Daily Market Pulse

The dollar heading to fresh two months low


The U.S. dollar index, which measures the greenback's performance against a basket of six major currencies, closed down by 0.19%, marking its third straight day in the negative territory on Thursday. It extended its slide to the biggest weekly low in two months during early Friday. This comes as a result of investors unwinding aggressive bets on the U.S. interest rate hikes. Additionally, The slight decline in the annual Producer Price Index (PPI) on Thursday, which stood at 9.7% against estimates of 9.8% for December, along with an estimated 2% drop in the yield on the benchmark 10-year U.S. Treasury note, made it tough for the U.S. dollar to find demand. Elsewhere, U.S. equities fell on Thursday, driven down by tech stocks, which impacted the three major indexes. The S&P 500 fell 1.4%, the tech-heavy Nasdaq Composite fell 2.5%, and the Dow Jones Industrial Average lost up to 1.75%. Moving on, the U.S. economic calendar will have December Retail Sales and Industrial Production, and the University of Michigan's preliminary Consumer Sentiment Index for January, all of which will influence dollar prices further.


The Euro closed 0.11% higher and continued to extend its rally as the European trading session began on Friday. This follows an improvement in the risk complex as a result of the U.S. dollar's sharp sell-off. Additionally, the Euro is strengthening ahead of today's European afternoon speech by European Central Bank President Christine Lagarde. Meanwhile, industrial output in the Eurozone increased by 2.3% month on month in November 2021, reversing three straight months of decline and substantially above market estimates of 0.5% gain, which added to the rally's success. Moving forward, Germany's annual GDP data release is approaching, expected at 2.7%, followed by the Euro area's trade balance figures. This, together with the publication of U.S. statistics, will give further impetus to the Euro.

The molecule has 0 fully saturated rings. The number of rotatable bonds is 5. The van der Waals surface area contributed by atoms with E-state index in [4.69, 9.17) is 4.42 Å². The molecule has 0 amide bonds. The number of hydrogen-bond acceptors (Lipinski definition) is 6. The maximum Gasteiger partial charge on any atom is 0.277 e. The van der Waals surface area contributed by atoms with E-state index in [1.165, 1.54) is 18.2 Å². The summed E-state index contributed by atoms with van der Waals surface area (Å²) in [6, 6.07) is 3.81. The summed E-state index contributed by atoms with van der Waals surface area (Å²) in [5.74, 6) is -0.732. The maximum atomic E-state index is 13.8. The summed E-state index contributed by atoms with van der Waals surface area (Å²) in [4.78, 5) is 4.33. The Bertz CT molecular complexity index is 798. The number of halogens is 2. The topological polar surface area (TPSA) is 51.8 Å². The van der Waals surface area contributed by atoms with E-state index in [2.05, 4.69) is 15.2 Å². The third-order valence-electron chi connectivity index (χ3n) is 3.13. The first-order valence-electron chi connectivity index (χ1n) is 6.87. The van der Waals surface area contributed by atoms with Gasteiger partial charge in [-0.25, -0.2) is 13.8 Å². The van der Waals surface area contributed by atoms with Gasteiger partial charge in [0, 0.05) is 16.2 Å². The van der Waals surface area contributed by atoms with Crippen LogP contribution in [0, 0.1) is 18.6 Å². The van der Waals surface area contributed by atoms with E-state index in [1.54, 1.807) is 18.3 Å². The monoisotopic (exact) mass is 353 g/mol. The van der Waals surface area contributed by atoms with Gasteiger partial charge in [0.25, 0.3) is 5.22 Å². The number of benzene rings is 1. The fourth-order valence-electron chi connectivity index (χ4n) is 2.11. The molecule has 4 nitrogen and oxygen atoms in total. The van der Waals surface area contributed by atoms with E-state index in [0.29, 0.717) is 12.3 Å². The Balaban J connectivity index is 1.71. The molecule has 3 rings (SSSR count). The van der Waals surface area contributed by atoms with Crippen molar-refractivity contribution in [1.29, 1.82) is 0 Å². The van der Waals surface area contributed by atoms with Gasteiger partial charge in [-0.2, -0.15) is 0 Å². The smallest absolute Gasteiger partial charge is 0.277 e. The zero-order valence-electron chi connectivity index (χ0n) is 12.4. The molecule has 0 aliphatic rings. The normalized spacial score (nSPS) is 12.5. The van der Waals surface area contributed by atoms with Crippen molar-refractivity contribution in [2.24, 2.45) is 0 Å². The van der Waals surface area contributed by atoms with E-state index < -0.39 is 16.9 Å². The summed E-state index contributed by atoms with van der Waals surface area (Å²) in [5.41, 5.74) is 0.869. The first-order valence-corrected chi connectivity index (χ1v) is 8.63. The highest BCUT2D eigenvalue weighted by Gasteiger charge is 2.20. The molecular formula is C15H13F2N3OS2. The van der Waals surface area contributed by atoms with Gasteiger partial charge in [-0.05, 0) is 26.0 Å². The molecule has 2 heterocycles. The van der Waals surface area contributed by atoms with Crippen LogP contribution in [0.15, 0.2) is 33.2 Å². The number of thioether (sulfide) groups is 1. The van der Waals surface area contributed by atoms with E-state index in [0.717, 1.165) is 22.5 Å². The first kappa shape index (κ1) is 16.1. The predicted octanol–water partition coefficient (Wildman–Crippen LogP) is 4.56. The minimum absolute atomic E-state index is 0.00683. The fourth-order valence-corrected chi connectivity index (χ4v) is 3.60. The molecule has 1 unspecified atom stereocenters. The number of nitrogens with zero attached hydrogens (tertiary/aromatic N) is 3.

The Sterling closed 0.04% higher and continues to gain while entering the morning session on Friday. This follows a period of subdued U.S. dollar prices and upbeat statistics from the UK's national statistics office. That said, industrial output in the United Kingdom increased by 1% monthly in November 2021, reversing a downwardly revised 0.5% decline in October, and above market expectations of a 0.2% rise. Additionally, the United Kingdom's gross domestic product (GDP) expanded by 0.9% in November 2021, above market estimates of a 0.4% increase, owing to the robust performance of the services sector. Additionally, the UK had a trade surplus of GBP 0.63 billion, an increase from the previous month's surplus of GBP 0.15 billion. It is the widest surplus since May 2021.  Exports increased by 4.6% to a 22-month high, boosted by a robust increase in exports to non-EU nations. Moving forward, traders may look to the U.S. economic data release to influence Sterling prices further. 


The Japanese Yen closed 0.38% higher on Thursday and continued to strengthen during Friday’s Asian trading session, and it is on track to post its strongest weekly gains since June 2020. This comes after investors reduced their big-dollar bets and assessed that several U.S. rate hikes this year had already been fully priced in. Meanwhile, the Japanese currency, which is highly sensitive to interest rate differentials, has been supported by rising Japanese bond yields, with the benchmark 10-year Samurai bond yields holding above March 2021 highs. On the other hand, the Bank of Japan (BoJ) is largely anticipated to keep its ultra-loose monetary policy, since Japanese inflation remained considerably below the central bank's objective of 2%, exerting downward pressure on the Yen. Elsewhere, the Nikkei 225 Index slid 1.28%, while the wider Topix Index fell 1.39% on Friday, with Japanese technology firms leading the falls after the Nasdaq's overnight rout. Moving forward, traders are now anticipating the U.S. economic data and broader market sentiments to influence Yen prices further.